It sounds like you have a lot of great projects in the works. I'm sure we'll be seeing them in the future! Where can readers stay up-to-date on the latest and greatest on you and your books?

My website is at www.bethpollockbooks.com. . Please check it out – and I’d love to hear your comments!

Finally, what’s one interview question you haven’t been asked and wish you would be? And please, answer it!

Q: I love the picture of you in grade three on your website. Do you still have the same sense of style?

A: Unfortunately, yes.

Ha! What a great way to finish things off. Thank you for allowing me the pleasure of interviewing you, Beth. Here's to a successful writing career!


Natalie Aguirre said...

Thanks for the great interview. Beth, do you have any advice on how to market a middle grade book through social networking other than a website? I'd love to hear what worked for you.

Beth said...

Thanks for the interview, Casey. My first ever, in the blogosphere or anywhere else!
And great question, Natalie. I'm a neophyte at using social networking to market my books, but I can tell you what has worked and what I hope to do in the future. Getting a website was imperative, as it makes a writer look so much more professional when arranging school visits. Not inexpensive, but I think it's the price of doing business. Doing a virtual book tour on blogs like this is also a great way to gain exposure. Facebook is more easily updated than a website, and will let you update information on signings and appearances quickly. It also lets you spread the word to everyone easily, and lends itself to contests to increase excitement about your book. I haven't even mentioned twitter or listservs, other great ways to network. Good luck!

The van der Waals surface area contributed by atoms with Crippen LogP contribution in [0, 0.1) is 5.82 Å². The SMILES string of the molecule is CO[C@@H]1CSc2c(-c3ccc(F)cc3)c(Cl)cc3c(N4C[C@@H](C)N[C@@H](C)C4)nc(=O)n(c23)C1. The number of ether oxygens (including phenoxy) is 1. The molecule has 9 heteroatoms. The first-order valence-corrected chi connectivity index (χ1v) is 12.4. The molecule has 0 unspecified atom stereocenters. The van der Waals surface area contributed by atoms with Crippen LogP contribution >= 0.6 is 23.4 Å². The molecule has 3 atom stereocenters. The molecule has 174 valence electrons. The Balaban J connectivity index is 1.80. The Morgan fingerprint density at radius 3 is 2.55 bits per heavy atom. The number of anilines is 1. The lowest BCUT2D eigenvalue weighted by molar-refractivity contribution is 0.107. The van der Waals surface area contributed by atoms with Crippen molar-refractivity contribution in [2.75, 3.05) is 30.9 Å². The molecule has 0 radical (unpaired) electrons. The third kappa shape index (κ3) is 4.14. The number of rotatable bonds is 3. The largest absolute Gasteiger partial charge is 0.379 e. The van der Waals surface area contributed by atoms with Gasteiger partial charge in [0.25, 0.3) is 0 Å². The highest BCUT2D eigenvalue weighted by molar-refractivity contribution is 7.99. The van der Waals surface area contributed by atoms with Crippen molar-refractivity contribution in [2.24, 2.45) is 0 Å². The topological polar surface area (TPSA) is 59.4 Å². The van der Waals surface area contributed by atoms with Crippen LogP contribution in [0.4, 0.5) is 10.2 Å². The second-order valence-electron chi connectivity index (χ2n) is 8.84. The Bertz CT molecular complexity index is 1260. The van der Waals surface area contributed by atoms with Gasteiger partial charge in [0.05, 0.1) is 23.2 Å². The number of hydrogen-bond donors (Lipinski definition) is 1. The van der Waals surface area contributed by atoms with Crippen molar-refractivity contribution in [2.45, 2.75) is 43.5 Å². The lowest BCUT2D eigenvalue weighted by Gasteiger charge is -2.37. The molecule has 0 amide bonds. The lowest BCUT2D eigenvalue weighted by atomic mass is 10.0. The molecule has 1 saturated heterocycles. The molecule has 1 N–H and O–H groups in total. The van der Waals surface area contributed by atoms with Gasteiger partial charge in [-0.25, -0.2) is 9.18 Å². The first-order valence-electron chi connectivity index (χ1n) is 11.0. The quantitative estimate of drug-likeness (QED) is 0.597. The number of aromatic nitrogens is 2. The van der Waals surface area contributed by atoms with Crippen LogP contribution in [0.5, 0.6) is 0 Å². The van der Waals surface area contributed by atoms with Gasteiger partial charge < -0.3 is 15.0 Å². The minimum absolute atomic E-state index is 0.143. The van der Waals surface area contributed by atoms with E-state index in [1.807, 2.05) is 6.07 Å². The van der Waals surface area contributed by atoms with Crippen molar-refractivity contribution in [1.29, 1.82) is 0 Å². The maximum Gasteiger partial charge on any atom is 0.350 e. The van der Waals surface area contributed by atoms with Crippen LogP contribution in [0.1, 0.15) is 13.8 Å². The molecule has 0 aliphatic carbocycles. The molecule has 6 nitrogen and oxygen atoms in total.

Natalie Aguirre said...

Thanks for the great advice.

Jemi Fraser said...

What a great interview! Lots of fun & good points :)

Heather Kelly said...

Casey and Beth--great interview. And Beth--your books sound intriguing. I'm going to check them out!

Beth said...

Thanks to all for your kind comments. And Heather, I hope you enjoy my books!

Casey Something said...

Thanks again for the interview, Beth! I didn't know it was your first. How fun! I'm honored.

Carla Sandrin said...

What a great interview, Beth! I enjoyed reading about your writing journey and about the new projects you're working on. I think you are on a path towards many more exciting literary ventures.

As a writer myself, I love your tips - especially about persevering and improving, which are the ultimate means to publishing success.